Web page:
The rivers have considerable potential for development of hydroelectric power. Two irrigation-hydroelectric projects have been undertaken jointly with India on the Kosi and Nryani rivers. Discussions have been held to develop the enormous potential of the Karnli River. A 60,000-kilowatt hydroelectric project at Kulekhani, funded by the World Bank, Kuwait, and Japan, began operation in 1982.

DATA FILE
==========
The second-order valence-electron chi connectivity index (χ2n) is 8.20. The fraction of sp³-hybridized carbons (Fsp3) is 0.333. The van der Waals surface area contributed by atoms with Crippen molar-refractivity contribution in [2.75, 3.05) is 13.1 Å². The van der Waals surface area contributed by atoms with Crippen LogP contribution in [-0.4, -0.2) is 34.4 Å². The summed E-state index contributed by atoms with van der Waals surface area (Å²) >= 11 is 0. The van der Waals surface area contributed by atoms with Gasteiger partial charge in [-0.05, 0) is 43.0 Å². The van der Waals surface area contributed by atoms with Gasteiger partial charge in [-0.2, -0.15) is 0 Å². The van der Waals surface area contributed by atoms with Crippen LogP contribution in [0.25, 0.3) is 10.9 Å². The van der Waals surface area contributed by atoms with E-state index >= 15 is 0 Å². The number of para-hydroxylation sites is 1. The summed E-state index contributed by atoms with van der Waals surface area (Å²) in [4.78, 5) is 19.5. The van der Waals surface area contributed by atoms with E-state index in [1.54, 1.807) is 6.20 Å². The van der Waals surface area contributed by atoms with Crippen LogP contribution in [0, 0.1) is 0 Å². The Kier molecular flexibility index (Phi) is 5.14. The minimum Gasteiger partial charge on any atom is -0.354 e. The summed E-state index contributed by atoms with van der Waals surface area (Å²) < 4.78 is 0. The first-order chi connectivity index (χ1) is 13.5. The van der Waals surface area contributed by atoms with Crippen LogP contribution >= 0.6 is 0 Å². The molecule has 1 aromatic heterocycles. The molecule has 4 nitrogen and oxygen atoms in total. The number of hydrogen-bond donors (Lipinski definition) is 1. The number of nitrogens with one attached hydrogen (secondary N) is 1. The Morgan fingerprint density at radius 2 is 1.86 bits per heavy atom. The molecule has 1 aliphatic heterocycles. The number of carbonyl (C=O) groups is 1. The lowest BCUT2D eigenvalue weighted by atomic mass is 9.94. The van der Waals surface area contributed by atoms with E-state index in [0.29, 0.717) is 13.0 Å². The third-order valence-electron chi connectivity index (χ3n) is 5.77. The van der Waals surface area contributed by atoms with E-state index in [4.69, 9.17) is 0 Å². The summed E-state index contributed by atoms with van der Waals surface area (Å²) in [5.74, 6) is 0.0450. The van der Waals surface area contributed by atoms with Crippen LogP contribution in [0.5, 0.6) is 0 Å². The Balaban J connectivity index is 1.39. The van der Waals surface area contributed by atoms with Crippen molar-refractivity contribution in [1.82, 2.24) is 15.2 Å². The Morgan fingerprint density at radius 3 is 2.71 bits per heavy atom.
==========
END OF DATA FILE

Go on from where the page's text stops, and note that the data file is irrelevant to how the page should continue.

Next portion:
The rivers and small streams of the Tarai, especially those in which the dry season discharge is small, are polluted by large quantities of domestic waste thrown into them. Towns and villages have expanded without proper provision for sewage disposal facilities, and more industries have been established at selected centres in the Tarai. The polluted surface water in the Kathmandu and Pokhar valleys, as well as in the Tarai, are unacceptable for drinking.